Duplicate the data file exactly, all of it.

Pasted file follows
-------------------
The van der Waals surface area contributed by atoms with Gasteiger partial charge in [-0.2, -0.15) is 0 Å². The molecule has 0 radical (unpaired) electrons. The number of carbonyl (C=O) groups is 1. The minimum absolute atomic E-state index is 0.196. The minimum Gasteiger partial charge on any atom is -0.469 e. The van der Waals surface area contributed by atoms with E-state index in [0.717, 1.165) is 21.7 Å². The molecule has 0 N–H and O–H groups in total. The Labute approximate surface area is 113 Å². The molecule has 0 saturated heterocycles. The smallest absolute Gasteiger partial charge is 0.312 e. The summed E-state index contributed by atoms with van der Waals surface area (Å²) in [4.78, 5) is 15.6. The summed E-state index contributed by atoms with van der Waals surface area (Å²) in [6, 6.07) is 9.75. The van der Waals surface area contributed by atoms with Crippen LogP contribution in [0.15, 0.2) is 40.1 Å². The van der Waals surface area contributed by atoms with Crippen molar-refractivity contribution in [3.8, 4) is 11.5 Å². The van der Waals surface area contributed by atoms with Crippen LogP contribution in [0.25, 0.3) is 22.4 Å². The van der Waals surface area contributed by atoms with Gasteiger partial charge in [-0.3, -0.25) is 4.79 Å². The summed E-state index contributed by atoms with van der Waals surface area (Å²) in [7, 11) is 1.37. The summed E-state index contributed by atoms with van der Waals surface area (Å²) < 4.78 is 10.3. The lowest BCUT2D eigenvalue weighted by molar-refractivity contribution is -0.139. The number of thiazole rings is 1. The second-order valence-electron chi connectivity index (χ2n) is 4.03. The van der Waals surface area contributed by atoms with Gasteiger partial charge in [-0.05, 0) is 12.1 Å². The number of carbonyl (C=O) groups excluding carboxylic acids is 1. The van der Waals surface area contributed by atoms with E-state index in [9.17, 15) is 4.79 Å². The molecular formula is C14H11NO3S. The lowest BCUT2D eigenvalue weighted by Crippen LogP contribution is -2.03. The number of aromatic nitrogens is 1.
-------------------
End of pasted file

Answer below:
The van der Waals surface area contributed by atoms with Gasteiger partial charge in [-0.2, -0.15) is 0 Å². The molecule has 0 radical (unpaired) electrons. The number of carbonyl (C=O) groups is 1. The minimum absolute atomic E-state index is 0.196. The minimum Gasteiger partial charge on any atom is -0.469 e. The van der Waals surface area contributed by atoms with E-state index in [0.717, 1.165) is 21.7 Å². The molecule has 0 N–H and O–H groups in total. The Labute approximate surface area is 113 Å². The molecule has 0 saturated heterocycles. The smallest absolute Gasteiger partial charge is 0.312 e. The summed E-state index contributed by atoms with van der Waals surface area (Å²) in [4.78, 5) is 15.6. The summed E-state index contributed by atoms with van der Waals surface area (Å²) in [6, 6.07) is 9.75. The van der Waals surface area contributed by atoms with Crippen LogP contribution in [0.15, 0.2) is 40.1 Å². The van der Waals surface area contributed by atoms with Crippen molar-refractivity contribution in [3.8, 4) is 11.5 Å². The van der Waals surface area contributed by atoms with Crippen LogP contribution in [0.25, 0.3) is 22.4 Å². The van der Waals surface area contributed by atoms with Gasteiger partial charge in [-0.3, -0.25) is 4.79 Å². The summed E-state index contributed by atoms with van der Waals surface area (Å²) in [7, 11) is 1.37. The summed E-state index contributed by atoms with van der Waals surface area (Å²) < 4.78 is 10.3. The lowest BCUT2D eigenvalue weighted by molar-refractivity contribution is -0.139. The number of thiazole rings is 1. The second-order valence-electron chi connectivity index (χ2n) is 4.03. The van der Waals surface area contributed by atoms with Gasteiger partial charge in [-0.05, 0) is 12.1 Å². The number of carbonyl (C=O) groups excluding carboxylic acids is 1. The van der Waals surface area contributed by atoms with E-state index in [9.17, 15) is 4.79 Å². The molecular formula is C14H11NO3S. The lowest BCUT2D eigenvalue weighted by Crippen LogP contribution is -2.03. The number of aromatic nitrogens is 1.